Wednesday, March 7, 2012 at 19:31
The just opened W Hotel behind the Opera Garnier in the heart of Paris is a curiously discordant property. To wit, they're many things to like about it--I thought the pointe de Hongrie (herringbone) style style black-stone floors in the bar and lobby area were brilliantly witty as a riff on the parquet upstairs, the staff is not only almost embarrassingly good-looking but refreshingly serious about doing their jobs well, and the subtle lighting of the exterior facades of this triangular 19th century former office building visually awakens the back-stage warren of chopped up little streets behind the Opera and in front of the big department stores.
On the other hand, there's no logical flow in the public spaces--you can't figure out where you are, which is probably done on purpose with the idea of creating some sort of Alice-in-Wonderland effect, the background music is seriously wrong in a city that doesn't really like background music, and the complicated fiber-optic installation at the heart of the hotel doesn't quite come off. It's meant to justify the theme of 'The Spark," which is a way too cerebral reference to the energy of W Hotels hometown, New York City, and Paris as the city of Light. No one is going to get this.
These were my thoughts as I wandered around trying to find my pals Alex and Mary, with whom I was having dinner at the hotel's restaurant, Restaurant Arola, which is being run by the very talented Spanish chef Sergi Arola and his second, Swede Thorston Sorssen; no one is saying for the time being, but it seems most likely that Arola will return to Spain once this place is up and running.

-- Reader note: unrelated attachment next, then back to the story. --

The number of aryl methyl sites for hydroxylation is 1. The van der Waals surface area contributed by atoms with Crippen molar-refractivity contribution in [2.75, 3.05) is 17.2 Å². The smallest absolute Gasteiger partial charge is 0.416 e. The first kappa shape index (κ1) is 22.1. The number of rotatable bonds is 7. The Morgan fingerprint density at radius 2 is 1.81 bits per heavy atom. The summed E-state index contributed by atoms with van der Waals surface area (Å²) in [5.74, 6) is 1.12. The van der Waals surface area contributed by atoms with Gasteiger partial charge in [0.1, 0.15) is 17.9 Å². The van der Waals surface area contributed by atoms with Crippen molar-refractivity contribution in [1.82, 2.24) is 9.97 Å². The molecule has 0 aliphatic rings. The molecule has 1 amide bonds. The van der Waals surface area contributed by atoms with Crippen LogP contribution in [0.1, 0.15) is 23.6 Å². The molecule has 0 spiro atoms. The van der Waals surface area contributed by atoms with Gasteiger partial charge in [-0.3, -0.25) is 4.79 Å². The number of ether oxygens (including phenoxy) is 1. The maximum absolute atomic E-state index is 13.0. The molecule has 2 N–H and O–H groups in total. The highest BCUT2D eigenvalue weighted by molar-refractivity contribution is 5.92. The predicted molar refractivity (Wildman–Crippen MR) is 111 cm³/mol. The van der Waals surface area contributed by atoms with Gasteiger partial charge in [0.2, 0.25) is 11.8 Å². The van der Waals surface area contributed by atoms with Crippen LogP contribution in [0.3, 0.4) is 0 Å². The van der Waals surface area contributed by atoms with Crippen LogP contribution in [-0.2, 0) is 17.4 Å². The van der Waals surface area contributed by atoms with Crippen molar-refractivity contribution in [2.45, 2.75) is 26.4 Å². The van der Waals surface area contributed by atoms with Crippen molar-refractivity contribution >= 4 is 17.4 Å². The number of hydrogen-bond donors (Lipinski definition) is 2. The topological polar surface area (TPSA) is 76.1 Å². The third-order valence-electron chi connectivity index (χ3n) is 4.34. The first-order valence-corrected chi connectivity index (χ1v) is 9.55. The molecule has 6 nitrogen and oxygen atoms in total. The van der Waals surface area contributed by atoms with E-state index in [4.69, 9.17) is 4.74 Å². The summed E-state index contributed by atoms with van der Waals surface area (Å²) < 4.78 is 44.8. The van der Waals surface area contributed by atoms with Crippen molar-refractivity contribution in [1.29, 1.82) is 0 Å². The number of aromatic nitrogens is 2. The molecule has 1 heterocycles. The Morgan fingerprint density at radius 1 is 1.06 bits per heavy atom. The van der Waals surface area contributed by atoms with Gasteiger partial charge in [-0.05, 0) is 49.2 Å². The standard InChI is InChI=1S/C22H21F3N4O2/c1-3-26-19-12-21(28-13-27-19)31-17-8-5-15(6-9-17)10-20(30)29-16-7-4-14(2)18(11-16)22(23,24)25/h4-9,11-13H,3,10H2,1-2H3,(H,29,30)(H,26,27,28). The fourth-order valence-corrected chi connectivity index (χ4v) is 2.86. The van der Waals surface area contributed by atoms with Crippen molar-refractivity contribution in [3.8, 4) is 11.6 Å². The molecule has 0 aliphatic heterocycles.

Anyway, I eventually found Alex and Mary and then we went up and downstairs a few times trying to find the restaurant, which we finally got to by walking through a service kitchen. Though the welcome was very cordial, and the parquet floors are beautiful, the decor here looks as though it might have been done by a B team of set and costume designers for Pedro Almodovar and Rossy de Palma--the Spanish gypsy shawl inspired floral motif table runners just aren't campy enough to come off, the lighting is too hard, and we had to ask to have the bloody music turned down.
A pleasant waiter promptly arrived with a kit to produce Catalan style pan tomate, or toasted rolls which you rub with a garlic clove and then annoint with some crushed tomato, salt and olive oil. I love pan tomate and eat it constantly in tapas bars and cafes whenever I'm in Catalunya, but in Paris in early March, the concept fell flat for the simple reason that the tomatoes weren't ripe enough. And this detail proved to be a preview for much of the rest of the meal, which, as our waiter explained, would be served according to the "Pica Pica" (shared small plates) concept.
"Rats--I hate small-plate formats. You always end up going home hungry and sort of cranky after this kind of a meal," Mary muttered under her breathe while Alex was taking a phone call from California. Small plates to one side, the real challenge of translating Arola's cooking to Paris is that it's completely produce centric and relies on everything being stunningly fresh. This works in Barcelona, because the city is still ringed with small farms that supply delicious baby artichokes, calcots (green onions), and other vegetables, and to a lesser extent in Madrid, but it's a real stretch in Paris.